Because r-134a is a poorer AC fluid than R-12, higher flow is reportedly needed to get adequate cooling, so shops remove the screen if its there. An evaporator valve suitable for r-134a supposedly uses a different calibration spring inside that valve. If you want, the screen will fit (loosely) in any valve. I once cut apart a 40-yr old  OEM dryer can and it appeared to be 1/3 full of concrete/oil sludge like you'd find in an old neglected engine's crankcase. No trace of 'dryer pellets' as such. This is why the screen was in the OEM system, I guess.


That information is gold. I will crawl in there and see if I can locate the final  filter while  it is all apart. I will get a new TX valve for  r-134a while its in bits. I only want to do this once.

Larry - the photo you posted is interesting.58696641020__1B31B8BD-B66B-4E23-AB33-B4130F4596C8

If you look at the bare floor pan photo of 6997 you can see the 4 spot welded loops on the RHS of the central tunnel which were sized to contain the hoses in that run location. 2511 does not seem to have these retention tabs in your photo - perhaps a later factory addition to contain the hoses ?


Images (1)
  • 58696641020__1B31B8BD-B66B-4E23-AB33-B4130F4596C8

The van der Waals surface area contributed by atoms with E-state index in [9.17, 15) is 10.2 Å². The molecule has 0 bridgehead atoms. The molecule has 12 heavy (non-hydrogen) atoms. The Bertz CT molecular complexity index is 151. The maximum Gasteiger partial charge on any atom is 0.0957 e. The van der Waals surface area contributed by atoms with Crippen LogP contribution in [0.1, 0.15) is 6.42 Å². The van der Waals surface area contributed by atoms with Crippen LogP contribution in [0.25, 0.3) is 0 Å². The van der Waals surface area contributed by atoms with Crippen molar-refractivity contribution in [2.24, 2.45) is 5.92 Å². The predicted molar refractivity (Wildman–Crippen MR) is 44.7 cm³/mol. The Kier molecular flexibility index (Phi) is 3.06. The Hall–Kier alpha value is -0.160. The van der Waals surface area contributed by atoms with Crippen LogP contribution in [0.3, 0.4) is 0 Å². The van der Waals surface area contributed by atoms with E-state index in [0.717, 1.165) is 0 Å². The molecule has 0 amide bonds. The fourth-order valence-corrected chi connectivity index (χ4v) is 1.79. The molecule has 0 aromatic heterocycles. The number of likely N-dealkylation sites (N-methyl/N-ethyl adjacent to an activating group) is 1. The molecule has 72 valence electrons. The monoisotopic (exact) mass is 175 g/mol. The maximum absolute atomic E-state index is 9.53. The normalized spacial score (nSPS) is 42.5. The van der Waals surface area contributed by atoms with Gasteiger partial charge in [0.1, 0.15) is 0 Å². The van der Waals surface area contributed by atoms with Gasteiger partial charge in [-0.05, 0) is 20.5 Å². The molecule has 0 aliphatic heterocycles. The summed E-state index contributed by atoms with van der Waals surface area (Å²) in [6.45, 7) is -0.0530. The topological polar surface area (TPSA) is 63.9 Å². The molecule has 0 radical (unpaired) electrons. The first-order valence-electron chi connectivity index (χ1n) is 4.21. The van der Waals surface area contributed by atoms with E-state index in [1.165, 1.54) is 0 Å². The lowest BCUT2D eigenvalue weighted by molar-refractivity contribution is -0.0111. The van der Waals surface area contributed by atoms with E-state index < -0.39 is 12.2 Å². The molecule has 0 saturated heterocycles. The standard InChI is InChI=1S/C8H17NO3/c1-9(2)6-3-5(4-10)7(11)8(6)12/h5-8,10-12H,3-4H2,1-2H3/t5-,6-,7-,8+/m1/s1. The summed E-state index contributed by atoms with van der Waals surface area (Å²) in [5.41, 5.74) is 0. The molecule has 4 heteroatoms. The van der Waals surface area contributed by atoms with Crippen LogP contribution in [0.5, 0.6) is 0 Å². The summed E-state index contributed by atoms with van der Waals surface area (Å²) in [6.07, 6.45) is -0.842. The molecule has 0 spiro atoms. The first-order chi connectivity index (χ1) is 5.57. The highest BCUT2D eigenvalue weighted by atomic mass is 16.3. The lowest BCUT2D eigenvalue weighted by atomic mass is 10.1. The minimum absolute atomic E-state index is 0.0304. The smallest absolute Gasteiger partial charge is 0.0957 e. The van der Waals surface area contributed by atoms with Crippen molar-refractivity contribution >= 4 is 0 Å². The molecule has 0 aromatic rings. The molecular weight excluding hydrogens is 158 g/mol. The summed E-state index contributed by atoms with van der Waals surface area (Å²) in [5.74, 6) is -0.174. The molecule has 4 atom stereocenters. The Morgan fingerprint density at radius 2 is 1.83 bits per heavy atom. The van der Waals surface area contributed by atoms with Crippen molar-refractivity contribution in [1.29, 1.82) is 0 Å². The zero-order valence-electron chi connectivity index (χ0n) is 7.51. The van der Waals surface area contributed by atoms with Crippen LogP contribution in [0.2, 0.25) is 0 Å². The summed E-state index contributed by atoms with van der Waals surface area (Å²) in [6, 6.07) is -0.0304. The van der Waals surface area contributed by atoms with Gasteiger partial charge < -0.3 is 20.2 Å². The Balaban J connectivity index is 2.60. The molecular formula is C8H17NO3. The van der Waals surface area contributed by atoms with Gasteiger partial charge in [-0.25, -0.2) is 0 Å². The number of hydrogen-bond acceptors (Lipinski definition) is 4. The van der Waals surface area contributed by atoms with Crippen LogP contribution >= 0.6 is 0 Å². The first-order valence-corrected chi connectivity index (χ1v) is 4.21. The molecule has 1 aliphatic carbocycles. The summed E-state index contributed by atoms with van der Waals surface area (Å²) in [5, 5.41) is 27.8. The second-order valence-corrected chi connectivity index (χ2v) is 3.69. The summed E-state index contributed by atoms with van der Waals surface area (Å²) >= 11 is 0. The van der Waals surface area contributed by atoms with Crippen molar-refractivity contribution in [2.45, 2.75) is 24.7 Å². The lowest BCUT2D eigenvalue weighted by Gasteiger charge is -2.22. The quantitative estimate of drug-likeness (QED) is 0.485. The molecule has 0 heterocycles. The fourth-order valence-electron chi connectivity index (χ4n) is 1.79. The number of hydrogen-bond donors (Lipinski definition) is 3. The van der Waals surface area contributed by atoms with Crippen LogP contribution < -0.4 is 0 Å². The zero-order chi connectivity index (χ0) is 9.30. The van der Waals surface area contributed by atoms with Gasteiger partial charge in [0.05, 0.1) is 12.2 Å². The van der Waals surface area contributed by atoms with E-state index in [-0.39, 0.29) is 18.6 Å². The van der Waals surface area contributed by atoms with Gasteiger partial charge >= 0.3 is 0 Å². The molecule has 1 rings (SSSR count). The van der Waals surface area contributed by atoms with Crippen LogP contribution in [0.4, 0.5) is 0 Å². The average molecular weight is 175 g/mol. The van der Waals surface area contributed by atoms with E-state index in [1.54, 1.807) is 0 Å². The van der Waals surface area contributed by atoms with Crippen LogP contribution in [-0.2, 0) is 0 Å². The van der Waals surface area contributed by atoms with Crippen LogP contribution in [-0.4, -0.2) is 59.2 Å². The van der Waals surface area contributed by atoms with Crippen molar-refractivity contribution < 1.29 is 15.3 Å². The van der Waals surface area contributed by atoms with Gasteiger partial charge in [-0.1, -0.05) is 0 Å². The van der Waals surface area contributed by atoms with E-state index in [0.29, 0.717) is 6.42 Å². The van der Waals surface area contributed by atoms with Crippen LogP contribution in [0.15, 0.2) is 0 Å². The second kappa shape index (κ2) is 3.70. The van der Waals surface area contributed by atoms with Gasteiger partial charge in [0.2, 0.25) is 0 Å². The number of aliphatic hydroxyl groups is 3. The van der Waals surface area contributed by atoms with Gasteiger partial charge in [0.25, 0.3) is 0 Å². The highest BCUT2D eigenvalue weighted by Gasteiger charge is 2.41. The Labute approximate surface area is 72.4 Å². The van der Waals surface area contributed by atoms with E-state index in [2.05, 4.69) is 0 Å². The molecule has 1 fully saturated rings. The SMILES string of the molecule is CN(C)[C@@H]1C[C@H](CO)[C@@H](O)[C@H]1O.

FWIW, dryer cans in both brazed-steel and aluminum are readily available in various heights & diameters. I'm currently using an aluminum one for some sort of semi-tractor that's 1-1/2" shorter than stock but 1" larger in OD from NAPA. It fits up front in one of the sculpted depressions in the front trunk near where the stock battery once fit. I use a dropped battery and a front-mounted AC condenser

The only tricky thing I ran into is, the threaded ports in this can are cut for 45 degree flair fittings. I took a 37 degree double-male aluminum AN fitting of the proper thread and changed one side to 45 degrees with a file in a drill press chuck. I scratched '45' on that side for the benefit of the next poor mechanic that works on the car's AC. All the rest of my lines & fittings are 37 degree AN.

I'm in the middle of installing my new A/C system. I'm looking at your pic of the A/C lines you have thru the center console on the car with the silver Dynamat looking sound/heat material. It looks like the hard heater lines are ran below inside the tunnel under shifter mount (is this a European thing or model?). I'm thinking  running both A/C and heater lines on top will be to crowded for the shifter. My heater lines are on top and look to be factory soft copper. My car is a 71 and A/C lines were ran thru RH door sill. I won't even try to run the new ones back in there cause just pulling the old ones out was almost impossible . Do I need to hack a hole in the firewall behind RH seat near the heater line hole to rout new A/C lines or maybe run the A/C line thru the heater line hole and reroute the heater lines. Do you have more pics?